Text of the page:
People with disabilities are overrepresented among people experiencing homelessness. Nearly 24% of individuals experiencing homelessness have a disability including physical, intellectual, and developmental disabilities, as well as a mental health and/or substance abuse disorderMany people with disabilities are on supplemental security income (SSI), which limits the amount of income and assets those receiving SSI can have. In addition, many shelters are inaccessible to people with disabilities because of the inability to provide reasonable accommodations. With these barriers, plus the discrimination people with disabilities experience in housing, health care, employment, and wages, people with disabilities are at a higher risk of becoming homeless.

If the Supreme Court agrees with Grants Pass, state and local governments will be able to punish people who are forced to sleep outside, even when they have no other place to go. The effects will radiate beyond Oregon– across the country. This will harm unhoused people and can worsen already existing inequalities. 

Key Terms: 

Eighth Amendment: Cruel and Unusual Punishment Clause: The Eighth Amendment to the United States Constitution prohibits excessive bail, excess fines, and cruel and unusual punishment. The Eighth Amendment is intended to protect people who are convicted of crimes from abuse of power by the government. Because the Constitution does not define what “cruel and unusual punishment” means, the Supreme Court has heard a number of cases that have helped define these terms. However, the meaning of “cruel and unusual punishment” is subjective and is mostly left for the courts to decide.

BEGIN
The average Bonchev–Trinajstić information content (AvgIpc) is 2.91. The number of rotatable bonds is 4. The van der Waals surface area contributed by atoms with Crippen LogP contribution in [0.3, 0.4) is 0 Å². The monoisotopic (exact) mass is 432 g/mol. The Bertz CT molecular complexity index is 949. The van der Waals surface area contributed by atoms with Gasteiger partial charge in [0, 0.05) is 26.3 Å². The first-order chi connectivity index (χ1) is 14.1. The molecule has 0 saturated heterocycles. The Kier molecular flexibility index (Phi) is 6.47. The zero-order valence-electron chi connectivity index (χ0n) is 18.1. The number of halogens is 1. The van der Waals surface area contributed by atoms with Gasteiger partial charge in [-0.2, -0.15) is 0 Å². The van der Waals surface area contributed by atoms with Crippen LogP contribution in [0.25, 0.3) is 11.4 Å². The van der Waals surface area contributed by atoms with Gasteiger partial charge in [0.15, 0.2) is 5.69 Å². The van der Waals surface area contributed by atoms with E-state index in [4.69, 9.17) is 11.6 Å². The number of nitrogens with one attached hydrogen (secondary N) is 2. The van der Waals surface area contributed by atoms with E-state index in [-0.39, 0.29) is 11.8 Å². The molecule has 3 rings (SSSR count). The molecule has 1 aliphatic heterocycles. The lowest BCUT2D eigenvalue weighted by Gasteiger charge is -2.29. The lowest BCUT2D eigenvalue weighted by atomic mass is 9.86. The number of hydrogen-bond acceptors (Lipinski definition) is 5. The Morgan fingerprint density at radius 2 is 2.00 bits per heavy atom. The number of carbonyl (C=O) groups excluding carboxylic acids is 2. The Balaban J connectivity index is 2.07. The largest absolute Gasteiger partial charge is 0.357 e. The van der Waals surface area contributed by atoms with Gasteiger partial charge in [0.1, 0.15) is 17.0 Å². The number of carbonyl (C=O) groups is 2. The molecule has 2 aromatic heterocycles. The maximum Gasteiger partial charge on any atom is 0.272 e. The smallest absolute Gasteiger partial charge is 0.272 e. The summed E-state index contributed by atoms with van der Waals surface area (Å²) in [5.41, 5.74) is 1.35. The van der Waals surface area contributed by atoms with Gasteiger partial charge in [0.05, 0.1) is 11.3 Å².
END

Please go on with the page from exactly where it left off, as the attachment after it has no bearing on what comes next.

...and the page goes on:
Complaint: a document that contains a description of the facts of a case, allegations of wrongdoing, and the relief or legal remedy that the filing party is looking for 

Ordinance: a local law that usually restricts some type of activity 

Appeal: a challenge to a previous legal ruling that is heard by a court with higher legal power than the court that originally heard the case

Permanent injunction: a court order that requires a person to do or not to do something that is issued as a final judgment in the case 

Relief: what a person asks the court for in a lawsuit

Named class representative: a person that represents a group of people in a class action lawsuit
Image of a woman with shoulder length blonde hair and black shirt smiling at the camera.

Kendall Murphy is a legal advocate at Project HEAL. Kendall received a bachelor’s degree in psychology from The Catholic University of America. She went on to receive her Juris Doctor from Elon University School of Law. While in law school, Kendall served as a Project HEAL trainee and as an intern for Disability Rights Maryland. She also worked as a research assistant at Elon Law researching law regarding students with specific learning disabilities and the Individuals with Disabilities Education Act (IDEA). Prior to law school, Kendall worked as a behavioral therapist for students with autism in the Washington, D.C. school system.